So, you’ve probably heard that the U.S. government is in shutdown-mode. (If you’re confused about it, you can learn about the hot mess express here.) And chances are, you’ve probably read a gazillion Facebook statuses and tweets about it. And they’re all so respectful and considerate and pointing to the cross, right?
So here’s what I’m thinking about today: How do we let the Kingdom encompass all areas of our lives — including where politics and social media intersect? How do we let the message of reconciliation and renewal flow out of our lives — even our online ones? I don’t really care whether you consider yourself a conservative or a liberal. What I do care about is that if you claim Jesus, that you’re reflecting Jesus in your words + actions.
12 Kingdom questions to ask before engaging politics on social media:
- How will what I’m saying reflect the Kingdom of God?
- Will someone who doesn’t know Jesus be brought closer or further from the Kingdom after reading what I’m going to say?
- Is what I’m saying rooted in love? (Because otherwise I’m just a resounding gong or clanging symbol.)
- Am I being patient — or am I writing a gut reaction? (Because love is patient.)
- Am I being kind? Will others see kindness in what I’m posting? (Because maybe what I deem kind will be hurtful or damaging to others. And love is kind.)
- Am I boasting? Am I being proud in my opinions? (Because love doesn’t boast, it’s not proud, and it’s not envious, either.)
- Is what I’m saying going to dishonor others? (Even if those others are people I disagree with? Because love doesn’t dishonor others or God.)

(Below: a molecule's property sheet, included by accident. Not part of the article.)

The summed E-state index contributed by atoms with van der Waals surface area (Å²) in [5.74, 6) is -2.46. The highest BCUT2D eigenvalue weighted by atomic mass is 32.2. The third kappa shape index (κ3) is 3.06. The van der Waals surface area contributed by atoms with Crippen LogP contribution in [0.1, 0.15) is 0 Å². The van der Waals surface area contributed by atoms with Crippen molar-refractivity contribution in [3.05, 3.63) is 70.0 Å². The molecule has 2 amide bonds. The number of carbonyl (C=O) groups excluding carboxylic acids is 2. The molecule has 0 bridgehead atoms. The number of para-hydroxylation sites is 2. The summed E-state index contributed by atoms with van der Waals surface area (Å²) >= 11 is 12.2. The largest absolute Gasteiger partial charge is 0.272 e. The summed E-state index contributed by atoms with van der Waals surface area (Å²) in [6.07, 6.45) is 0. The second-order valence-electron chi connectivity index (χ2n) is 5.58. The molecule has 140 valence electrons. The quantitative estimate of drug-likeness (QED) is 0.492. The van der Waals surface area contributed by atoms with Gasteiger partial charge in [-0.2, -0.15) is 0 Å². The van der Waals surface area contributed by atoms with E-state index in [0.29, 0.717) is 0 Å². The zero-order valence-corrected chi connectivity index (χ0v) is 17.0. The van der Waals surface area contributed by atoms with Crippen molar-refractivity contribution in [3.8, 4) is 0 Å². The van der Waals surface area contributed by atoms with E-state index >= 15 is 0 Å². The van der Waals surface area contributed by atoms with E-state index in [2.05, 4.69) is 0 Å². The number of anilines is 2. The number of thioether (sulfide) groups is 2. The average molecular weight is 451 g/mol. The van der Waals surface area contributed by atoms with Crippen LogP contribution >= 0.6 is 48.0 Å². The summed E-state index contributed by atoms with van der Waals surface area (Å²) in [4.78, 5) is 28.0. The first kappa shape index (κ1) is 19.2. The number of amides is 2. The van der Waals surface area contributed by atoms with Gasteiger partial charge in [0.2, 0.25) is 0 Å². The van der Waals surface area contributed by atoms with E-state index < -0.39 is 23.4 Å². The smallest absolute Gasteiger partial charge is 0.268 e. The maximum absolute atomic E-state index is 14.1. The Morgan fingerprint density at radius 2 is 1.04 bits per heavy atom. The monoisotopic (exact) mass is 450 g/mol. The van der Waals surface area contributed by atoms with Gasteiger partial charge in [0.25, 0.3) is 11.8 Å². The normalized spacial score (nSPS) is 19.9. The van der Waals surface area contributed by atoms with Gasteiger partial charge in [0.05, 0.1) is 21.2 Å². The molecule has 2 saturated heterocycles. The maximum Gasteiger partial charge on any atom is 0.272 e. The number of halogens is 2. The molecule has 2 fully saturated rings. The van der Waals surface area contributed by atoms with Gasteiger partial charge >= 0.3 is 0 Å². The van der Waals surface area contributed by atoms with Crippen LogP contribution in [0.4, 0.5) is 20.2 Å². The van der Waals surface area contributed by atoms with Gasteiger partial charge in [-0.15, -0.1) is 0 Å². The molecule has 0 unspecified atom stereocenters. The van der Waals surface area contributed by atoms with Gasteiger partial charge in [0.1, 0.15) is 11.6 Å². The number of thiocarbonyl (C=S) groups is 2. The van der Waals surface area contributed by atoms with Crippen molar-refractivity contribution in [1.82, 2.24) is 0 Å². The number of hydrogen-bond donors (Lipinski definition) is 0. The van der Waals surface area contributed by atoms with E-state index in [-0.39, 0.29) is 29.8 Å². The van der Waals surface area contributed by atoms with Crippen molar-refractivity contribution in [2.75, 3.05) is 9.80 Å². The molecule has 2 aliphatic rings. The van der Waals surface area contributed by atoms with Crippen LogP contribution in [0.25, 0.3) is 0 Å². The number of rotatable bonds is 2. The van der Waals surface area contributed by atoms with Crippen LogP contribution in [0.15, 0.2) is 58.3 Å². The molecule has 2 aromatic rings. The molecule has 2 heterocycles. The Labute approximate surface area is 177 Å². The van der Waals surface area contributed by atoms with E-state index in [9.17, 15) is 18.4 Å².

- Am I being easily angered? (Look beyond “But — I’m right! You’re wrong.” Love isn’t easily angered.)
- What is the purpose for posting? Is it self serving? (Hint: I’m probably not going to change anyone’s thinking by sharing a post from Fox News or MSNBC…so I’m probably posting it for the wrong reasons. Kingdom love is the opposite of self serving. )
- Is what I’m posting keeping a record of other people’s wrongs? Why am I so quick to track the sins of what I deem terrible? (It’s not my job to keep a track record of what I consider other people’s failures. Real love keeps no record of wrongs.)
- Am I enjoying fighting with people? Am I getting a rush out of pushing buttons or declaring my rightness or ragging on the opposing political party? (Love doesn’t delight in evil.)
- Does what I’m writing reflect God’s truth — or my truth? Am I creating my little kingdom views on the Kingdom of God, or vice versa?
When I was a child, I talked like a child, I thought like a child, I reasoned like a child. When I became a man, I put the ways of childhood behind me. For now we see only a reflection as in a mirror; then we shall see face to face. Now I know in part; then I shall know fully, even as I am fully known.
And now these three remain: faith, hope and love. But the greatest of these is love.
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